A band is an entity unto itself. Individual. It is more than its members, their histories, and even their creative DNA. Although Skip Allums is from Louisiana, his band The Shants (Oakland, CA) was born right here in Northern California. Homegrown, and the number of us all too eager to claim them as our own is multiplying.

Photo: Shannon Claire


“Brother” The Shants

As an individual, The Shants’ lifespan is minuscule and impressive. In 2009, Allums teamed up with Sam Tokheim (pedal steel), Adam Burstein (drums), and Carver Cordes (bass) to record the EP, Russian River Songs (High Scores & Records). As any of us who have started a band expect (but very few experience) the EP was immediately praised by Filter and No Depression.  With their full length debut, Beautiful was the Night, set for release September 27, the band is about to garner more praise. The album maintains the haunting, meandering sound from the EP that made me want to root for The Shants, but tracks like “Brother” (available for stream at the top of the article) and the closer “(I’m Not) Gonna Waste Another Song on You” reveal a brass swagger.

This swagger is a conversation-changer. Before the album I might say, “Check out The Shants,” if someone was looking for some new local music. After hearing Beautiful was the Night, I am initiating the conversation. And that’s the difference between a good band destined to stagnate and a great band that’s on the move.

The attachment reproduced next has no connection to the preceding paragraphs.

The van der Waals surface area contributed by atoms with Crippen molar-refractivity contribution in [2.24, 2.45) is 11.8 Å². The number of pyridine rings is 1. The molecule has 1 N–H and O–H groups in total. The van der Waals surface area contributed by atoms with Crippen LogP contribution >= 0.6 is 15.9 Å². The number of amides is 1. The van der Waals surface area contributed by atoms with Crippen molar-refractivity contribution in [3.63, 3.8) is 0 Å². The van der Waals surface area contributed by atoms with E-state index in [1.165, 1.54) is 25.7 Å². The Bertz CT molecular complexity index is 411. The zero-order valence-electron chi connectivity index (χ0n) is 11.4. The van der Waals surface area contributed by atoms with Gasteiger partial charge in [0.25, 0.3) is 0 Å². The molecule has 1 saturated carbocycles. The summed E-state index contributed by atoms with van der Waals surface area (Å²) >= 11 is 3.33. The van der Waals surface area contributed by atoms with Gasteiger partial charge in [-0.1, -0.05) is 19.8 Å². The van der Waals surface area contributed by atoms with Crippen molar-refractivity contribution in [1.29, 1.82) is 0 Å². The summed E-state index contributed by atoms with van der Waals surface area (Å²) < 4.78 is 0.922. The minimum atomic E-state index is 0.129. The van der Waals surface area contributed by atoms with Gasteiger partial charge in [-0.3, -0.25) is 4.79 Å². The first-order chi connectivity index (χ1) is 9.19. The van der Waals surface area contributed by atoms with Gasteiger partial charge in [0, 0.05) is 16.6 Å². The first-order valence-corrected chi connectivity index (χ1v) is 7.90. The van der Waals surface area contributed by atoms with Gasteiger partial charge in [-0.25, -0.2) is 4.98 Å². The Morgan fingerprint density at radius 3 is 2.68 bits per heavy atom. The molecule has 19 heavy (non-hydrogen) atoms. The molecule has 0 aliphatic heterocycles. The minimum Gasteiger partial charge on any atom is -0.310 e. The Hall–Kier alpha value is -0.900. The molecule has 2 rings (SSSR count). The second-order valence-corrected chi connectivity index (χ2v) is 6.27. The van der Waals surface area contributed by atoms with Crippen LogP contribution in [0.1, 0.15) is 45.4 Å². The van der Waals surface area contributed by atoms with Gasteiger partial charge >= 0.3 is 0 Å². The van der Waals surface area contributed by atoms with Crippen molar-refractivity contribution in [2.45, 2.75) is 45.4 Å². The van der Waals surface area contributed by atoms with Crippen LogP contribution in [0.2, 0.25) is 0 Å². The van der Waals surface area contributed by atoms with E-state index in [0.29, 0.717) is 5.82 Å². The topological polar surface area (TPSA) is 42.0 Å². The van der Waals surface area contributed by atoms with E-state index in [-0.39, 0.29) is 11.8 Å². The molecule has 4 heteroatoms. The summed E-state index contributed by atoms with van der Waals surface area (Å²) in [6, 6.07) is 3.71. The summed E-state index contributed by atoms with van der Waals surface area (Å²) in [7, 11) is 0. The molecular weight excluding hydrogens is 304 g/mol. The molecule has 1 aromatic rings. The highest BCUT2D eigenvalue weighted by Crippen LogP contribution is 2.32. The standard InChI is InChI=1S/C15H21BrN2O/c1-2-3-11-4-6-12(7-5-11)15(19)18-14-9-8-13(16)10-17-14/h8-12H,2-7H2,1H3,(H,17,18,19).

Allums and I have been going back and forth over email over the past week. When a songwriter is as articulate as Allums is with his responses, it’s best just to let the man speak for himself. The Shants album release party is Saturday, October 8 at Viracocha. For more info, head over to their website.

This album is a tribute to Louisiana—did you write most of these songs here in California?

All but one of the songs were written here (California). “You Win” was written while I was at LSU (Louisiana State University). (It is) generally about losing yourself in the French Quarter to drown your sorrows. All the rest of the songs either address Louisiana or speak for her, what she’s been through; where she’s going…

What role does distance play in having a perspective to a write a song? Many writers talk about needing time to gain a perspective, but I wonder what role physical distance from the subject matter has on the writing process.